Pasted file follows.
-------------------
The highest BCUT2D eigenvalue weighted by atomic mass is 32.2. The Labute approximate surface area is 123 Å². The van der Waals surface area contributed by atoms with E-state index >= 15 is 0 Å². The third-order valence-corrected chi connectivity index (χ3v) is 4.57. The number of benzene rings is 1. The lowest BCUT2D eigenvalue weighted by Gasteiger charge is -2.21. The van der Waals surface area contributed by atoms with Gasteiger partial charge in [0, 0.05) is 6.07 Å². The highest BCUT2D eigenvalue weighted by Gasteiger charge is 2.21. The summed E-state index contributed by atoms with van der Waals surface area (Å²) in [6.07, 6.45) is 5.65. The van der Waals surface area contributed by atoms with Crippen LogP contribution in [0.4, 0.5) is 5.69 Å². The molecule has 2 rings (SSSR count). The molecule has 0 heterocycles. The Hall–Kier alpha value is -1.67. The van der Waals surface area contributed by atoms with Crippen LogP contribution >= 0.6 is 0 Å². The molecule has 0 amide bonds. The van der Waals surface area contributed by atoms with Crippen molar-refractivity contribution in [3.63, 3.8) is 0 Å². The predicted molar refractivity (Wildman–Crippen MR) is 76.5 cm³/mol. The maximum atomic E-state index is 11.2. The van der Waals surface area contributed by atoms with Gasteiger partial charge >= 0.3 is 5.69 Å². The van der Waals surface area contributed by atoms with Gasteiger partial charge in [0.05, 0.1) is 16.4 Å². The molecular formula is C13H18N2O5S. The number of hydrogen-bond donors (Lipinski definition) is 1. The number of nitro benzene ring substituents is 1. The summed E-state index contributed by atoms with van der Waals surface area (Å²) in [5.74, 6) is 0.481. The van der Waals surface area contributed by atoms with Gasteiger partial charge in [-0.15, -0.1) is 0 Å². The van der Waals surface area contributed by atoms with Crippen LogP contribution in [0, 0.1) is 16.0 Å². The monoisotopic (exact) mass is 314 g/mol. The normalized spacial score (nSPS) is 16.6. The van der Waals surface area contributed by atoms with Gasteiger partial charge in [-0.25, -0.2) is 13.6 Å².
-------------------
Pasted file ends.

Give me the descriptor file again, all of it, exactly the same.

The highest BCUT2D eigenvalue weighted by atomic mass is 32.2. The Labute approximate surface area is 123 Å². The van der Waals surface area contributed by atoms with E-state index >= 15 is 0 Å². The third-order valence-corrected chi connectivity index (χ3v) is 4.57. The number of benzene rings is 1. The lowest BCUT2D eigenvalue weighted by Gasteiger charge is -2.21. The van der Waals surface area contributed by atoms with Gasteiger partial charge in [0, 0.05) is 6.07 Å². The highest BCUT2D eigenvalue weighted by Gasteiger charge is 2.21. The summed E-state index contributed by atoms with van der Waals surface area (Å²) in [6.07, 6.45) is 5.65. The van der Waals surface area contributed by atoms with Crippen LogP contribution in [0.4, 0.5) is 5.69 Å². The molecule has 2 rings (SSSR count). The molecule has 0 heterocycles. The Hall–Kier alpha value is -1.67. The van der Waals surface area contributed by atoms with Crippen LogP contribution >= 0.6 is 0 Å². The molecule has 0 amide bonds. The van der Waals surface area contributed by atoms with Crippen molar-refractivity contribution in [3.63, 3.8) is 0 Å². The predicted molar refractivity (Wildman–Crippen MR) is 76.5 cm³/mol. The maximum atomic E-state index is 11.2. The van der Waals surface area contributed by atoms with Gasteiger partial charge >= 0.3 is 5.69 Å². The van der Waals surface area contributed by atoms with Gasteiger partial charge in [0.05, 0.1) is 16.4 Å². The molecular formula is C13H18N2O5S. The number of hydrogen-bond donors (Lipinski definition) is 1. The number of nitro benzene ring substituents is 1. The summed E-state index contributed by atoms with van der Waals surface area (Å²) in [5.74, 6) is 0.481. The van der Waals surface area contributed by atoms with Gasteiger partial charge in [-0.15, -0.1) is 0 Å². The van der Waals surface area contributed by atoms with Crippen LogP contribution in [0, 0.1) is 16.0 Å². The monoisotopic (exact) mass is 314 g/mol. The normalized spacial score (nSPS) is 16.6. The van der Waals surface area contributed by atoms with Gasteiger partial charge in [-0.25, -0.2) is 13.6 Å².